The college theater major oversaw $700 million in assets, fielded calls from the nation's top financial press, and held seminars for other advisers seeking to capture his magic.
But he succumbed to his own hype, often promising more than he could deliver. He told employees they would be millionaires after just a few years of working with him.
And he secretly guaranteed a clique of favored investors 10 percent annual returns in what he called the "house accounts."
These 'house accounts' were Ponzi money, inflows used to prop up other funds. Eventually, this cunning plan ran out of money. He was a zero-alpha fraud from day one, and when he finally was about to be exposed, he killed himself, writing a self-serving suicide note highlighting that he died feeling sorry for himself, as if his calculated fraud that created his entire career was some peccadillo that would be blown out of proportion.
I don't see why the SEC bothers with 'enforcement', rather, they should merely have a legal team that meets out punishment after the fact. For cases like Madoff or Markman (above) where all the money is gone and no restitution can be made, at the very least if the jerk does not kill himself he can die in jail.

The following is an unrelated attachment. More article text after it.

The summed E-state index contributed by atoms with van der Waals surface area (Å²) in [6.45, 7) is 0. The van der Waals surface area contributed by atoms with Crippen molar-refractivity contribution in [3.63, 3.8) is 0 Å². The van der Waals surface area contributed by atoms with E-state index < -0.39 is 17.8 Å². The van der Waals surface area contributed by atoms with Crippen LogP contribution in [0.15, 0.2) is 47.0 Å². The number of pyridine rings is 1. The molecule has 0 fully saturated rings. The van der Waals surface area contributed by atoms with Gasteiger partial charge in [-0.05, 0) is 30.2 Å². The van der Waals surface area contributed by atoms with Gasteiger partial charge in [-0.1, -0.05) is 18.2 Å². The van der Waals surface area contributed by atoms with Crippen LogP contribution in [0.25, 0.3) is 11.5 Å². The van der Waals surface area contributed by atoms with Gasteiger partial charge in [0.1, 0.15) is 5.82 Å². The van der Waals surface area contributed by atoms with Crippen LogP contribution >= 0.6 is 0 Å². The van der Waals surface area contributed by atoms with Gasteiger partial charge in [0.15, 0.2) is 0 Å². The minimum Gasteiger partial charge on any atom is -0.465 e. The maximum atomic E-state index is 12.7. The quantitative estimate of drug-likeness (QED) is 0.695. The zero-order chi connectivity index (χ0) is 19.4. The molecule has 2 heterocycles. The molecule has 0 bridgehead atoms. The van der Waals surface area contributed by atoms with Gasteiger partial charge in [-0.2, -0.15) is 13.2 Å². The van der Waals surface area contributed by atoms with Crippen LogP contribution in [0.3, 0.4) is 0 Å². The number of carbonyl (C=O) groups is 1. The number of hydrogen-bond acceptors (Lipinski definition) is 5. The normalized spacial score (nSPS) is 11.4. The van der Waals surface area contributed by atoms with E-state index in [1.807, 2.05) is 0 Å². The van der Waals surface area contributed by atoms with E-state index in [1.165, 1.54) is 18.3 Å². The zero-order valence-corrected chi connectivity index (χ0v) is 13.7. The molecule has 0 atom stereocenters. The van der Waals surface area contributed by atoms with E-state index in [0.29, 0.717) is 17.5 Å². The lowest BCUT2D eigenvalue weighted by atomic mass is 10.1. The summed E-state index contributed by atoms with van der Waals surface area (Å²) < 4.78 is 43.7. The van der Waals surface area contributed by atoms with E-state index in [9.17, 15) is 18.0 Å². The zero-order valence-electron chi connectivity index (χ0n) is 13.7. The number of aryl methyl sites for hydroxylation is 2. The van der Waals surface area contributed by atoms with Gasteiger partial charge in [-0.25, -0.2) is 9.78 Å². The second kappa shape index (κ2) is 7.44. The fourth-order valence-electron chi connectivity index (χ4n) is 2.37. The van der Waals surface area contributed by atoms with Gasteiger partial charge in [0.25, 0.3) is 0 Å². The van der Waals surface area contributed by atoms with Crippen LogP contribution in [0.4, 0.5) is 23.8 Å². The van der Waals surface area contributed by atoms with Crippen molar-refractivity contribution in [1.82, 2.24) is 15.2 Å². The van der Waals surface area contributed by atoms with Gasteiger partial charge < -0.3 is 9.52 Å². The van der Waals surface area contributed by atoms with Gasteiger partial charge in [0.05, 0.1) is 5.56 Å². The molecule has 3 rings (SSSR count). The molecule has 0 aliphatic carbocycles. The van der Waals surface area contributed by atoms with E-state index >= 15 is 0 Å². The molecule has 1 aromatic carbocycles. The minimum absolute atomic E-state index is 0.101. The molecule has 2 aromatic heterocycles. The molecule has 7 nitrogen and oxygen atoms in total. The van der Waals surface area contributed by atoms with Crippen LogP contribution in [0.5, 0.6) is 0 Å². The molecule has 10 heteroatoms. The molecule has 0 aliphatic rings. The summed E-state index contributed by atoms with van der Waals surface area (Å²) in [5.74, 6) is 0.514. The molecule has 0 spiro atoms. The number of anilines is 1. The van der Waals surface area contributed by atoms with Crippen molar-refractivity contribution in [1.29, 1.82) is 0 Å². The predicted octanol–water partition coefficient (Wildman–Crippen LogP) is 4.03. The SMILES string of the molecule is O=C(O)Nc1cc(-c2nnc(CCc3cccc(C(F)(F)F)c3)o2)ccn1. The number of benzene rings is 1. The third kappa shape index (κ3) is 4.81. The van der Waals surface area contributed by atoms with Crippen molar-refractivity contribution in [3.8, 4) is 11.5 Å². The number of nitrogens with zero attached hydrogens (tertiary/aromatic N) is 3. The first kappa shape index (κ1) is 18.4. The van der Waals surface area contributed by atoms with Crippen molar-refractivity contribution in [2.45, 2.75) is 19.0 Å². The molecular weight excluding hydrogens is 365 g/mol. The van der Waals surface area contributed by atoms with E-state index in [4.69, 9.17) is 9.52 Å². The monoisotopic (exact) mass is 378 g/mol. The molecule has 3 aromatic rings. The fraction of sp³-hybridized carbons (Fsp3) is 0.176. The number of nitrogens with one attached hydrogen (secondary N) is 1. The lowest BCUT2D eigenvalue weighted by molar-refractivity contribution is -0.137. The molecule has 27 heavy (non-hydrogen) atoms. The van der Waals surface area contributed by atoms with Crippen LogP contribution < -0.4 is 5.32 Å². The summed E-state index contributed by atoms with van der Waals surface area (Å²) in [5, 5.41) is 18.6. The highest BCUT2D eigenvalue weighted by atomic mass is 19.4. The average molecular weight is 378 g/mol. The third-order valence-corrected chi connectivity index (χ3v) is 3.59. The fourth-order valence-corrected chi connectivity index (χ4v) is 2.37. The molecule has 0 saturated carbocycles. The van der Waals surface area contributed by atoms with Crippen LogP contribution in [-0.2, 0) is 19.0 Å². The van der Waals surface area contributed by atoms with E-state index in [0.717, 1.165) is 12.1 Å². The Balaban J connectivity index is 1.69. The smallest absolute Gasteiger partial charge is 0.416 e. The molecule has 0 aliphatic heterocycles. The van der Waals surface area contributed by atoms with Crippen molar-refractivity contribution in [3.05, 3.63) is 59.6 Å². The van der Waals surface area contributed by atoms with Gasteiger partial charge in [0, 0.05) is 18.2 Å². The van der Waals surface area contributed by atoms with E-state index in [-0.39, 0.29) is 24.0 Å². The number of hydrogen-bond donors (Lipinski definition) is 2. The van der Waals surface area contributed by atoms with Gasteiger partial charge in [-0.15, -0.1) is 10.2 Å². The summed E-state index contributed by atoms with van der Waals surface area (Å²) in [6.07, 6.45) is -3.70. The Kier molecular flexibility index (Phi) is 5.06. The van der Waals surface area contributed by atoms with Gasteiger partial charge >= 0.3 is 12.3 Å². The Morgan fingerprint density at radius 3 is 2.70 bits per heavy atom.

But we should not waste money on the presumption that SEC enforcement actually sniffs out frauds before they blow up. In 2005, Harry Markopolous wrote a 21-page memo to SEC regulators about Bernie Madoff entitled: "The World's Largest Hedge Fund is a Fraud." Nothing happened. The regional SEC office was aware since 1997 that Allen Stanford was likely conducting a Ponzi scheme, but no SEC action took place until 12 years later when his Ponzi scheme was revealed via a lack of funds, costing $8 billion. Too little too late.
They might as well admit they are there to attach fines and jail time on the obviously guilty. It is so easy to fool the SEC, they only highlight their obliviousness by suggesting their activity is anything other than post hoc.